LM: There was no update about working conditions, which is one of the things that organizers are talking about — that they still think that they need a union or collective organizing in order to address these other issues.
All of this is still in Amazon's control right now. They get to choose how much they pay their workers. While this is a good move and it's going to help [the employees], it's not necessarily evidence of the fact that they always listen to what workers want.
RG: I feel like the other thing that's hanging over this is the question of automation. We know that Amazon is already replacing some warehouse workers with robotic systems. So how does that figure into the company's equation?
LM: I think what investors are thinking about right now is: how are they going to pay for this pay increase? And I promise you that Amazon would have not done this unless they knew how they were going to pay for it.
Their bottom line is their priority, and automation is definitely something they're thinking about. In the long term, they want their warehouses to have less staff. They want this to be an incredibly well-oiled system that's mostly automated, and I think they're definitely thinking about that here.
RG: And yet Bernie Sanders called Amazon's decision "a shot heard around the world." Do you think this move is going to push other corporations to follow Amazon's lead here?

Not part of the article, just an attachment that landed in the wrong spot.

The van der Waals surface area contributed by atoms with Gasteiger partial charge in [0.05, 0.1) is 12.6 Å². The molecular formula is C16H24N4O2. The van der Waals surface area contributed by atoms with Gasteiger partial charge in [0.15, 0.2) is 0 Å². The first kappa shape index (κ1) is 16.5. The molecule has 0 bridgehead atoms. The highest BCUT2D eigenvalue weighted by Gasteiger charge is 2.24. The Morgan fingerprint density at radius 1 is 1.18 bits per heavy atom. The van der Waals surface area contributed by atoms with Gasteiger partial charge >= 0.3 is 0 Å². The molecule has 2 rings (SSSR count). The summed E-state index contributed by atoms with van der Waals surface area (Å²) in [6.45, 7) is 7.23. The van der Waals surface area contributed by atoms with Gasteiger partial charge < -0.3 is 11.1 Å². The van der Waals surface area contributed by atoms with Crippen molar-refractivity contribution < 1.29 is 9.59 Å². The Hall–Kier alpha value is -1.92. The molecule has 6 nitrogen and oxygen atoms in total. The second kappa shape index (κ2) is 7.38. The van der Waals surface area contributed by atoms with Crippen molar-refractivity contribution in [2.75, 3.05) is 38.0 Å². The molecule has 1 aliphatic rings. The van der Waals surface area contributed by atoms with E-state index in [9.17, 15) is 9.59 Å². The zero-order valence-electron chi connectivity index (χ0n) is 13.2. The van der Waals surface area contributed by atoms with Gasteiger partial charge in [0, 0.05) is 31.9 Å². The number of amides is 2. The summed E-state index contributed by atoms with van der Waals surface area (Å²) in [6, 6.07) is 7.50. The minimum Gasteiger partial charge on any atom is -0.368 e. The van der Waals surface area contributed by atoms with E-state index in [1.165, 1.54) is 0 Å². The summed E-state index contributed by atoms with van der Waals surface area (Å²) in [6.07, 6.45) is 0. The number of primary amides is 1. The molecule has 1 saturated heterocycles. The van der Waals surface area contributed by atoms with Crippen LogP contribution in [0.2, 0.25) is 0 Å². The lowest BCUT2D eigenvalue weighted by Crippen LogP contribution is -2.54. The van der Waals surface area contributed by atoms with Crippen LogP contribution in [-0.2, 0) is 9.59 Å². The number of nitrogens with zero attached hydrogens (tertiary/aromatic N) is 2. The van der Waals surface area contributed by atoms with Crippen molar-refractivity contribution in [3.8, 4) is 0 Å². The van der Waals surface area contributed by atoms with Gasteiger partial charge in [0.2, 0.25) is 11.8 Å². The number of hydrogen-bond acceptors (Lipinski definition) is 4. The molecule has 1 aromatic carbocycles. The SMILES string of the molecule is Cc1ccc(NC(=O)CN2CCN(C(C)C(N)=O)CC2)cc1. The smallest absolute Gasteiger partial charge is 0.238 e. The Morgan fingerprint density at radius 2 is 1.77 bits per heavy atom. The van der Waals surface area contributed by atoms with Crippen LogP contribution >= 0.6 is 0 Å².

LM: One thing that we haven't talked about yet is that Amazon also announced that they were going to lobby at the federal level to increase the minimum wage, which is currently $7.25 in the United States.
They didn't say how much they want to raise it to. They didn't necessarily say [that] they want it to be $15 an hour.
But Amazon did say they want to push other companies to also raise the wage, which would also increase labour costs for their competitors potentially, so there's not necessarily a totally kind-hearted incentive there for them.
But I do think that this is going to be something that lawmakers can look to and say, "Hey, if one of the most innovative companies in the world raised their wages like this, why can't you?"
Q&A edited for length and clarity. To hear the full interview with Louise Matsakis, download our podcast or click the 'Listen' button at the top of this page.